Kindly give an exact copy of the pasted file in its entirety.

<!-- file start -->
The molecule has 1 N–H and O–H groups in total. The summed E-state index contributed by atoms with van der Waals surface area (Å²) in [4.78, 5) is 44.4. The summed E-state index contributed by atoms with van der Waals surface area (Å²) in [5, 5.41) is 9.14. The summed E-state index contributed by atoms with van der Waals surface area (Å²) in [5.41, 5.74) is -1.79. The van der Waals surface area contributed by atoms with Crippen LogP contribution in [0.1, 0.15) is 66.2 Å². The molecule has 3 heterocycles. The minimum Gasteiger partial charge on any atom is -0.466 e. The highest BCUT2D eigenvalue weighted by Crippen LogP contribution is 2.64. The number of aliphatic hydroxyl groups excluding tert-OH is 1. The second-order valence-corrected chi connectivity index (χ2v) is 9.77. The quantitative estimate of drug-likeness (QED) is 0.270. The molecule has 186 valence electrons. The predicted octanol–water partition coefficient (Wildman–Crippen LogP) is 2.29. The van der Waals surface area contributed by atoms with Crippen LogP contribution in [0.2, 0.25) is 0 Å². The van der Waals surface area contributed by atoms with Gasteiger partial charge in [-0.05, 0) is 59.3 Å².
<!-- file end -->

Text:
The molecule has 1 N–H and O–H groups in total. The summed E-state index contributed by atoms with van der Waals surface area (Å²) in [4.78, 5) is 44.4. The summed E-state index contributed by atoms with van der Waals surface area (Å²) in [5, 5.41) is 9.14. The summed E-state index contributed by atoms with van der Waals surface area (Å²) in [5.41, 5.74) is -1.79. The van der Waals surface area contributed by atoms with Crippen LogP contribution in [0.1, 0.15) is 66.2 Å². The molecule has 3 heterocycles. The minimum Gasteiger partial charge on any atom is -0.466 e. The highest BCUT2D eigenvalue weighted by Crippen LogP contribution is 2.64. The number of aliphatic hydroxyl groups excluding tert-OH is 1. The second-order valence-corrected chi connectivity index (χ2v) is 9.77. The quantitative estimate of drug-likeness (QED) is 0.270. The molecule has 186 valence electrons. The predicted octanol–water partition coefficient (Wildman–Crippen LogP) is 2.29. The van der Waals surface area contributed by atoms with Crippen LogP contribution in [0.2, 0.25) is 0 Å². The van der Waals surface area contributed by atoms with Gasteiger partial charge in [-0.05, 0) is 59.3 Å².